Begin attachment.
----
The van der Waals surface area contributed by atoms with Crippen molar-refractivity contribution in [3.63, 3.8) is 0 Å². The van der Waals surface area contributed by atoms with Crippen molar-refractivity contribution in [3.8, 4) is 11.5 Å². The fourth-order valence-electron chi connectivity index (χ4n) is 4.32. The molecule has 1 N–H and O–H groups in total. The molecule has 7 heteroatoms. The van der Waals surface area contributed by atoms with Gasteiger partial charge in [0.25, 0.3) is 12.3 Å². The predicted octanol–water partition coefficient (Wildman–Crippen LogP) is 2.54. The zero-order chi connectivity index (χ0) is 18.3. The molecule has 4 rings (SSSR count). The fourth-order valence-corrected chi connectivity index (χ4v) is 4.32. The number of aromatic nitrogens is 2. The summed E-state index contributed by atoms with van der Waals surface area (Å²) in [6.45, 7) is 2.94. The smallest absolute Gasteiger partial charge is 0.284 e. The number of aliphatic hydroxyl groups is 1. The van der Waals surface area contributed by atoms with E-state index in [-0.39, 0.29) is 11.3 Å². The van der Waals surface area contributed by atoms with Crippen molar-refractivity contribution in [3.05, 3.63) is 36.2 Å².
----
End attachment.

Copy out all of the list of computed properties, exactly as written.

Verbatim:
The van der Waals surface area contributed by atoms with Crippen molar-refractivity contribution in [3.63, 3.8) is 0 Å². The van der Waals surface area contributed by atoms with Crippen molar-refractivity contribution in [3.8, 4) is 11.5 Å². The fourth-order valence-electron chi connectivity index (χ4n) is 4.32. The molecule has 1 N–H and O–H groups in total. The molecule has 7 heteroatoms. The van der Waals surface area contributed by atoms with Gasteiger partial charge in [0.25, 0.3) is 12.3 Å². The predicted octanol–water partition coefficient (Wildman–Crippen LogP) is 2.54. The zero-order chi connectivity index (χ0) is 18.3. The molecule has 4 rings (SSSR count). The fourth-order valence-corrected chi connectivity index (χ4v) is 4.32. The number of aromatic nitrogens is 2. The summed E-state index contributed by atoms with van der Waals surface area (Å²) in [6.45, 7) is 2.94. The smallest absolute Gasteiger partial charge is 0.284 e. The number of aliphatic hydroxyl groups is 1. The van der Waals surface area contributed by atoms with E-state index in [-0.39, 0.29) is 11.3 Å². The van der Waals surface area contributed by atoms with Crippen molar-refractivity contribution in [3.05, 3.63) is 36.2 Å².